MVB to G[orham] A[kin] Worth, 7 May 1824
May 7th 1824
My dear Sir,
I have red your letter & read it with the satisfaction I always experience from reading your witty & intelligent remarks. Politically I am not the wiser for it as it is entirely out of the question to draw a reliable inference from your letters. Some time ago you wrote me distinctly that you intended to go for Crawford. A few days afterwards in Speaking of Leake you say that you could not blame him for not supporting Crawford as you could not see how any honest man could do so & now again your language is that of the first letter I have alluded to. What is meant? Do you really wish for once in your life to be on the right side or do you write for your & my amusement? If the former I would be very glad of it, if the latter as I suspect I return thanks for myself & my friends who have partaken of the pleasure of reading it. I send you the whole correspondence. The committee will I am persuaded report soon & favourably. None of Mr Crawfo[rds] friends doubt that this attack will benefit him. I of course am not in the secret[s] of the committee & speak only from the opinion of others & the nature of the subject. Gen Jackson is out this morning & admits substantially what Mr Lowrie has stated. The difference is one of words only. Write me what is thought of this matter. It excites great interest here. I hope you will not complain that this letter is not well written I mean intelligibly.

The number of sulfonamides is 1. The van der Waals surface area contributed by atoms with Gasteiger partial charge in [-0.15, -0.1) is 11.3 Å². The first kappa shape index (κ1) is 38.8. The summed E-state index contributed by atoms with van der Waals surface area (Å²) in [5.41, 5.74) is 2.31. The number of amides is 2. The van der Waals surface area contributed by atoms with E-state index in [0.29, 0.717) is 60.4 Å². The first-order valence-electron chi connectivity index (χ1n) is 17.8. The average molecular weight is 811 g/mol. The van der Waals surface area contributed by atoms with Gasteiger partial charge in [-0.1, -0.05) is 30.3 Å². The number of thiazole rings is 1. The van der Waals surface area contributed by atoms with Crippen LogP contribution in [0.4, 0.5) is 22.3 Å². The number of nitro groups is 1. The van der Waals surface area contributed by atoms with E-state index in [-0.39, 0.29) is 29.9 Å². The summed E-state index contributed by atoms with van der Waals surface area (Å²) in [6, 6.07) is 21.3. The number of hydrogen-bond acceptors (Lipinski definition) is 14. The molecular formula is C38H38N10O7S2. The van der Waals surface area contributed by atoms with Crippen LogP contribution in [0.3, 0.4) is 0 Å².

In haste yours